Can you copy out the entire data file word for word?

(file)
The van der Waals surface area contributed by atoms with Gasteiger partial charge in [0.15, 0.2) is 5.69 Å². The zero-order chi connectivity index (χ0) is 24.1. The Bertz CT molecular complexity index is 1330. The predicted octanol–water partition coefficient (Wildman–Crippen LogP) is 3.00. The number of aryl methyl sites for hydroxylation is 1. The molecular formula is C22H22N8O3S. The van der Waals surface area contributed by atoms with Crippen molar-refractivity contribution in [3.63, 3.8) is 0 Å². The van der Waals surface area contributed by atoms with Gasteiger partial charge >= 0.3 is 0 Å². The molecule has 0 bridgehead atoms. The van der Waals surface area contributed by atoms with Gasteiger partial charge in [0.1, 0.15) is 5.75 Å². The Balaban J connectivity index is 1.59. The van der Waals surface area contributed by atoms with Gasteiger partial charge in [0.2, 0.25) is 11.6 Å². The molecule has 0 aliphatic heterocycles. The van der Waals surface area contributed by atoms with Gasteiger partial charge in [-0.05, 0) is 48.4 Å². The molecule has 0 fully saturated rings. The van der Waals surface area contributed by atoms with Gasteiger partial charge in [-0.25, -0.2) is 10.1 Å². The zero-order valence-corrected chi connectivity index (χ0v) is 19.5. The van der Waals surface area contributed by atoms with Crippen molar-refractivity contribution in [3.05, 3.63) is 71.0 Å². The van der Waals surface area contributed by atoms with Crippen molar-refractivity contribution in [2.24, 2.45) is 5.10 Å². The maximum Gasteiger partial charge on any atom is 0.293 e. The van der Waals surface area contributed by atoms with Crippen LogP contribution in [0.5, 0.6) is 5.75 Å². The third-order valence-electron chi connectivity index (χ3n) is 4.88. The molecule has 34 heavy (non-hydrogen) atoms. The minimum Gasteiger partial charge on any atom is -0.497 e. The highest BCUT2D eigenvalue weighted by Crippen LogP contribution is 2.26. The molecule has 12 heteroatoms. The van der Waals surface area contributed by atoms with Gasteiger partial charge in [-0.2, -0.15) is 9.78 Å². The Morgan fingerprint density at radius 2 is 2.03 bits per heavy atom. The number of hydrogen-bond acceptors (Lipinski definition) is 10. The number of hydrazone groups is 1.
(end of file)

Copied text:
The van der Waals surface area contributed by atoms with Gasteiger partial charge in [0.15, 0.2) is 5.69 Å². The zero-order chi connectivity index (χ0) is 24.1. The Bertz CT molecular complexity index is 1330. The predicted octanol–water partition coefficient (Wildman–Crippen LogP) is 3.00. The number of aryl methyl sites for hydroxylation is 1. The molecular formula is C22H22N8O3S. The van der Waals surface area contributed by atoms with Crippen molar-refractivity contribution in [3.63, 3.8) is 0 Å². The van der Waals surface area contributed by atoms with Gasteiger partial charge >= 0.3 is 0 Å². The molecule has 0 bridgehead atoms. The van der Waals surface area contributed by atoms with Gasteiger partial charge in [0.1, 0.15) is 5.75 Å². The Balaban J connectivity index is 1.59. The van der Waals surface area contributed by atoms with Gasteiger partial charge in [0.2, 0.25) is 11.6 Å². The molecule has 0 aliphatic heterocycles. The van der Waals surface area contributed by atoms with Gasteiger partial charge in [-0.05, 0) is 48.4 Å². The molecule has 0 fully saturated rings. The van der Waals surface area contributed by atoms with Gasteiger partial charge in [-0.25, -0.2) is 10.1 Å². The zero-order valence-corrected chi connectivity index (χ0v) is 19.5. The van der Waals surface area contributed by atoms with Crippen molar-refractivity contribution in [3.05, 3.63) is 71.0 Å². The van der Waals surface area contributed by atoms with Crippen molar-refractivity contribution in [2.24, 2.45) is 5.10 Å². The maximum Gasteiger partial charge on any atom is 0.293 e. The van der Waals surface area contributed by atoms with Crippen LogP contribution in [0.5, 0.6) is 5.75 Å². The third-order valence-electron chi connectivity index (χ3n) is 4.88. The molecule has 34 heavy (non-hydrogen) atoms. The minimum Gasteiger partial charge on any atom is -0.497 e. The highest BCUT2D eigenvalue weighted by Crippen LogP contribution is 2.26. The molecule has 12 heteroatoms. The van der Waals surface area contributed by atoms with Gasteiger partial charge in [-0.2, -0.15) is 9.78 Å². The Morgan fingerprint density at radius 2 is 2.03 bits per heavy atom. The number of hydrogen-bond acceptors (Lipinski definition) is 10. The number of hydrazone groups is 1.